Let’s face it, traveling by land, sea, or air can be stressful. Even if you’re the kind of person who plans everything down to the tiniest detail, something unexpected can occur. As for sleeping on airplanes? That can be a mixed experience. Some conk out as soon as they sit down. Others require a stiff drink or a sleeping pill. And then, there are those who are too uncomfortable or anxious to sleep.

Does this sound like you? Here are some tips for getting decent sleep at 35,000 feet.

Spend a Lil’ Mo’ for First or Business Class

If finances permit, why not spend some extra cash for first or business class or even premium economy? In all three cases, you’ll get extra room to stretch out your legs.

Most who have experienced flying first or business class will tell you it’s worth doing at least once. The perks kick in even before you’re on the plane, like fast check-in and early boarding.

Not to mention, you can recline your seat all the way back without anyone grumbling behind you. Some carriers, such as Emirates, go above and beyond to deliver the best sleep experience possible. According to Travel + Leisure, Emirates’ first class passengers “fly in a fully enclosed suite with a full bed, an onboard shower, and a first-class bar and lounge.”

Speaking of bars, feel free to partake in all the beer, wine and spirits you want (within reason, of course). Sometimes, that’s all you need to calm your nerves and help you drift off to sleep.

Be Mindful of Seat Selection

Many people are particular about seating, and for good reason.

With an aisle seat, you are less likely to be disturbed by other passengers who may need to get up or move around. On the other hand, a window seat allows you to rest your head on the cabin wall and look out at the sky, which might help you relax. As for the middle seat, getting any real sleep there could be more challenging, but still possible.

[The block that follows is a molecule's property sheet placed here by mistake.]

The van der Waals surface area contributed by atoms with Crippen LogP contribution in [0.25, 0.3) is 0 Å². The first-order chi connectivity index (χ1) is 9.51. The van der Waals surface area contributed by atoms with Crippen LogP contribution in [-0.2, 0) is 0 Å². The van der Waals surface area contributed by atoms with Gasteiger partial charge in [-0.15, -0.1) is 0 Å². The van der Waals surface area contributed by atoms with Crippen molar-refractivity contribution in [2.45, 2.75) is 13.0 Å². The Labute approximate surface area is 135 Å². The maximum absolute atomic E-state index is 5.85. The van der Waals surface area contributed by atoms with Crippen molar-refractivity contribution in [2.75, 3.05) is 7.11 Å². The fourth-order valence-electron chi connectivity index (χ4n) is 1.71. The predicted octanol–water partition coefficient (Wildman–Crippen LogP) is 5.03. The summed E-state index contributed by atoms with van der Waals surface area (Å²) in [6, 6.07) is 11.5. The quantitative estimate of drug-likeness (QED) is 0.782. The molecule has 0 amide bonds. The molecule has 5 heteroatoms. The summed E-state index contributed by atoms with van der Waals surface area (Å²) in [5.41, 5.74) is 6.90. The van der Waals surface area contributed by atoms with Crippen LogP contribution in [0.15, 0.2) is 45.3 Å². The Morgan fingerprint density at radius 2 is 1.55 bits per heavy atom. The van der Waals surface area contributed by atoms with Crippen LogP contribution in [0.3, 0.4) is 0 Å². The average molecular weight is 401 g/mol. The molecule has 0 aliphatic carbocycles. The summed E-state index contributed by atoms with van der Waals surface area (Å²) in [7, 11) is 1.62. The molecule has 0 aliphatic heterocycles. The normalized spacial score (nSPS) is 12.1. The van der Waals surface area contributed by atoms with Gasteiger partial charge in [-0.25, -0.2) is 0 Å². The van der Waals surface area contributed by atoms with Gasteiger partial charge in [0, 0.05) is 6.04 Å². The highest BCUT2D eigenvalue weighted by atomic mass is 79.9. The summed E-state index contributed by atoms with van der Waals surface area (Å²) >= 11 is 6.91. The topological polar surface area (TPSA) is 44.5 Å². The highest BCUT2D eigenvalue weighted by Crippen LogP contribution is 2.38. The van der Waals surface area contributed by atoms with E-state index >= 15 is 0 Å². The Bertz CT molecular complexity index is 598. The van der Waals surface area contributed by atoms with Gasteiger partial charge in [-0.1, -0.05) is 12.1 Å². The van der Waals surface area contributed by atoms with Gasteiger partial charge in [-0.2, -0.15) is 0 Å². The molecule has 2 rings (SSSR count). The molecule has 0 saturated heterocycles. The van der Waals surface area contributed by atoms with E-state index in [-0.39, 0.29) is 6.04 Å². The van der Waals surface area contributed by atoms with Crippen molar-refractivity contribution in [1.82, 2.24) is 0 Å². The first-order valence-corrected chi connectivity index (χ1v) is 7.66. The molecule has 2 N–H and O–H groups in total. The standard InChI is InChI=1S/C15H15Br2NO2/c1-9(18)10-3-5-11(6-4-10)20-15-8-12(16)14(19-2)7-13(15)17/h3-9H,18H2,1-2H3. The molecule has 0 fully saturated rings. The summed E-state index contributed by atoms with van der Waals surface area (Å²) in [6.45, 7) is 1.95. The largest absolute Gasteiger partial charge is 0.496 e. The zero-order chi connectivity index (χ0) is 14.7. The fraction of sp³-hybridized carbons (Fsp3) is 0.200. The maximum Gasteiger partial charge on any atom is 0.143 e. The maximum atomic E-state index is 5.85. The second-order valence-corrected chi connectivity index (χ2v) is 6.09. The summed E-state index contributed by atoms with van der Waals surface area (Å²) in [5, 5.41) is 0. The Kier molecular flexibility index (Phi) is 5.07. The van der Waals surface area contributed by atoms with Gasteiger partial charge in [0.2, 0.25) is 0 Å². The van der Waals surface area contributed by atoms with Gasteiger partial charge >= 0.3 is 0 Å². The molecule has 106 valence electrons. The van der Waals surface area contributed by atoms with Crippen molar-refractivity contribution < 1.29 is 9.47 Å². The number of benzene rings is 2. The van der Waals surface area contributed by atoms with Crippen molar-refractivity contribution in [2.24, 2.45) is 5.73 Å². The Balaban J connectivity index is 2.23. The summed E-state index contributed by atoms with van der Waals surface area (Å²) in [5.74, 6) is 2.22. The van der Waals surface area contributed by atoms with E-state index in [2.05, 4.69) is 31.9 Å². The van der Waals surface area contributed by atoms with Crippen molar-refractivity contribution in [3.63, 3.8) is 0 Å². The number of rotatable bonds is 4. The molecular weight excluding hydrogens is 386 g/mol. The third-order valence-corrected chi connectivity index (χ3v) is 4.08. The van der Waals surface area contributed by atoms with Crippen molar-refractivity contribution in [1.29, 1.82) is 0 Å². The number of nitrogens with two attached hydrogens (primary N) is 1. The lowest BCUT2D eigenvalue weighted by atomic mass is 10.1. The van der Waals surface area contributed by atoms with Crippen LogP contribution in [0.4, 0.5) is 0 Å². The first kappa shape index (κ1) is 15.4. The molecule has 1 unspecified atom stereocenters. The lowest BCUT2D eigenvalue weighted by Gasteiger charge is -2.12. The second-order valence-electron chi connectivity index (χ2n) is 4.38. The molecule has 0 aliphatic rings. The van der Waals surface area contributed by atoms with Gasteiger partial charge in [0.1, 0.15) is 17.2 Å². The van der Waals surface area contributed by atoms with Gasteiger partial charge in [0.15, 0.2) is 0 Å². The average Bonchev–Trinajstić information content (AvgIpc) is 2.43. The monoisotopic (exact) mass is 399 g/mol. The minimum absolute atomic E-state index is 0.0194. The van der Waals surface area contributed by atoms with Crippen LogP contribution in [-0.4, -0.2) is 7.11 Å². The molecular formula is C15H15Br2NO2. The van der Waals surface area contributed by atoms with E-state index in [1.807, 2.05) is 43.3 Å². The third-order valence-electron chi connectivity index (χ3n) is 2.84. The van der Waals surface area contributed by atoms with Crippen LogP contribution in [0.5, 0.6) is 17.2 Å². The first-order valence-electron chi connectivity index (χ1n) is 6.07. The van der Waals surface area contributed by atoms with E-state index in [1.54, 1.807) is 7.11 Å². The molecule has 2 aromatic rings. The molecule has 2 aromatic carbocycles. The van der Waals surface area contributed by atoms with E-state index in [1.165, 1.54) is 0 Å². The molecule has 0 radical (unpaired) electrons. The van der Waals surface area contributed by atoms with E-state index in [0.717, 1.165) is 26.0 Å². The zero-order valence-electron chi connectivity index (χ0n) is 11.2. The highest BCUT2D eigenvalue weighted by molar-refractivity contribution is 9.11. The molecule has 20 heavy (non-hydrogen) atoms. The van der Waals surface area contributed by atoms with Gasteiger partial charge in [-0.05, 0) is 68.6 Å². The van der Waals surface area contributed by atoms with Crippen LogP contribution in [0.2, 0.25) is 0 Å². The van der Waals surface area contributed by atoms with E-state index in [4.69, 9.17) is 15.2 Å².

Ultimately, the best seat for sleeping on a plane depends on your personal preferences, so choose the one you feel offers you the greatest chance of slumber.

Develop a Relaxation Routine in Advance

It can be useful to have a relaxation routine prior to travel. If meditation or listening to relaxing music before bed works for you at home, why not try it on the plane? Take a deep breath, slowly exhale, and prepare yourself for the journey ahead.

Michael Breus, a clinical psychologist, told ABC News it can also be useful to count backward from 300 by three. Why? “It’s mathematically so complicated you can’t do anything else. And it’s so doggone boring, you are out like a light,” he said.

Additionally, be particular about the music you choose. Sure, some people can fall asleep to metal or techno. But white noise, lo-fi and nature sounds—like falling rain and chirping birds—are more conducive to rest.

Also, try to put your cell phone down if you can. It’s incredibly easy to get caught in a cycle of “doom scrolling” through Facebook and Instagram feeds.

Not to mention, “studies have shown that the blue light that screens give off can block melatonin, and throw off your circadian rhythm. For proper sleep, you’ll want to shut down those electronics at least an hour before attempting to rest,” She Buys Travel notes.

Make Use of Earplugs, Eye Masks and Noise Cancelling Headphones

Some airline carriers offer eye masks and/or earplugs. However, sometimes they aren’t the best quality unless you’re in a higher class, which is why planning ahead is so critical. Bringing your own earplugs can ensure you’re never without a way to block out any unwanted noise on your flight.

There are three main types of disposable earplugs: flange, foam, and those that can be molded. Verify in advance which ones are more effective for your sleep needs. While you’re at it, consider researching the different eye masks on the market and add one to cart for good measure.

Last but not least, it’s a smart idea to invest in a pair of noise-canceling headphones for your next flight. Some go over your head, and others sit in your ear canal. Because these tend to cost a pretty penny, you’ll want to compare and contrast carefully before choosing which headphones to buy. But don’t let their price point scare you. Many travelers will agree that their benefits far outweigh the cost, and they can be a must-have item you’ll never want to travel without again.